In the next few weeks, India will face a grim reckoning with the coronavirus pandemic as it accelerates in every corner of the nation. Through April and May, the Narendra Modi-led government’s policy to restrict testing has fuelled the pandemic, and as July approaches, the worst of the outbreak is unfolding in the country’s hospitals.
All through June, coronavirus patients have had a slow, horrible realisation that the Indian government did not have a single vial of a one of the few promising experimental drugs being used to treat the disease: Remdesivir. The drug, patented by American pharmaceutical giant Gilead Sciences, first emerged as a possible treatment in January, when it showed anti-viral activity in COVID-19 patients in China. By May, it had gained a reputation for reducing the recovery time of COVID-19 patients after the New England Journal of Medicine published a study stating Remdesivir shortened the duration of the illness by four days. In India, however, the government had failed to anticipate the demand for the drug, and create a stockpile, despite granting an emergency, sweetheart deal to Gilead Sciences.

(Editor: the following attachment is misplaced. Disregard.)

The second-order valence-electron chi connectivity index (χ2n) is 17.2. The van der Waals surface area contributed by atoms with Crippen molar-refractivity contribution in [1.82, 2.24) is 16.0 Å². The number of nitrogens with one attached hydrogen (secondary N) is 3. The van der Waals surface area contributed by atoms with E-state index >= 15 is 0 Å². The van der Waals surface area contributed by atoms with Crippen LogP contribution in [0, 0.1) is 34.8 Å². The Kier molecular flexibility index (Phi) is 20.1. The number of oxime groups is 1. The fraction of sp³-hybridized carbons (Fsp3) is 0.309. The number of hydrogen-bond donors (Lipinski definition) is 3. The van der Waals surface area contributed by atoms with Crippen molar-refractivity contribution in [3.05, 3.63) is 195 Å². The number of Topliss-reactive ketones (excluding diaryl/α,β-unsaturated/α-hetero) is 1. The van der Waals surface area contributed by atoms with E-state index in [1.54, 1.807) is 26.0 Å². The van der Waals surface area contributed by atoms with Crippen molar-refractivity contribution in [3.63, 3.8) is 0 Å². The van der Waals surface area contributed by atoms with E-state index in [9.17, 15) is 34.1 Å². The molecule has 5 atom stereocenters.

On 1 May, the United States Food and Drug Administration approved Remdesivir for “emergency use,” and Gilead Sciences, which had 1.5 million doses in its stockpile, gave the majority of it to the US. That’s when other nations truly began scrambling for the drug.